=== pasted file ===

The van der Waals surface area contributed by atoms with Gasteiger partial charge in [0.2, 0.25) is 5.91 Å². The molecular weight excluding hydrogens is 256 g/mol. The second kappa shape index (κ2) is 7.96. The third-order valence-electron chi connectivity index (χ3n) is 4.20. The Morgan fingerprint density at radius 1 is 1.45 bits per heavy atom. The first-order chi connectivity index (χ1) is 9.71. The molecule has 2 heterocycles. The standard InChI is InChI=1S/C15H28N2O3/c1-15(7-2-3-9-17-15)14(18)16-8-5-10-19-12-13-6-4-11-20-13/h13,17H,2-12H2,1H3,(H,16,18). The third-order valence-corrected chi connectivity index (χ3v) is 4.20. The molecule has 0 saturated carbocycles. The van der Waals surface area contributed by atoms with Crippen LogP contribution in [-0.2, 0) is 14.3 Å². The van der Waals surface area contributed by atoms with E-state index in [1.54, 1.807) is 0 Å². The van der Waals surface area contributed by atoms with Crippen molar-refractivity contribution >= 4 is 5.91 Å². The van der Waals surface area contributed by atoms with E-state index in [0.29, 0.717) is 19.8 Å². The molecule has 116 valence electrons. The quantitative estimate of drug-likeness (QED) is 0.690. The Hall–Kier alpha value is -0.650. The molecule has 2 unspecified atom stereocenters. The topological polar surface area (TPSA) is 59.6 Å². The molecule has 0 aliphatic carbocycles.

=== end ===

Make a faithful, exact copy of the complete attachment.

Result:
The van der Waals surface area contributed by atoms with Gasteiger partial charge in [0.2, 0.25) is 5.91 Å². The molecular weight excluding hydrogens is 256 g/mol. The second kappa shape index (κ2) is 7.96. The third-order valence-electron chi connectivity index (χ3n) is 4.20. The Morgan fingerprint density at radius 1 is 1.45 bits per heavy atom. The first-order chi connectivity index (χ1) is 9.71. The molecule has 2 heterocycles. The standard InChI is InChI=1S/C15H28N2O3/c1-15(7-2-3-9-17-15)14(18)16-8-5-10-19-12-13-6-4-11-20-13/h13,17H,2-12H2,1H3,(H,16,18). The third-order valence-corrected chi connectivity index (χ3v) is 4.20. The molecule has 0 saturated carbocycles. The van der Waals surface area contributed by atoms with Crippen LogP contribution in [-0.2, 0) is 14.3 Å². The van der Waals surface area contributed by atoms with E-state index in [1.54, 1.807) is 0 Å². The van der Waals surface area contributed by atoms with Crippen molar-refractivity contribution >= 4 is 5.91 Å². The van der Waals surface area contributed by atoms with E-state index in [0.29, 0.717) is 19.8 Å². The molecule has 116 valence electrons. The quantitative estimate of drug-likeness (QED) is 0.690. The Hall–Kier alpha value is -0.650. The molecule has 2 unspecified atom stereocenters. The topological polar surface area (TPSA) is 59.6 Å². The molecule has 0 aliphatic carbocycles.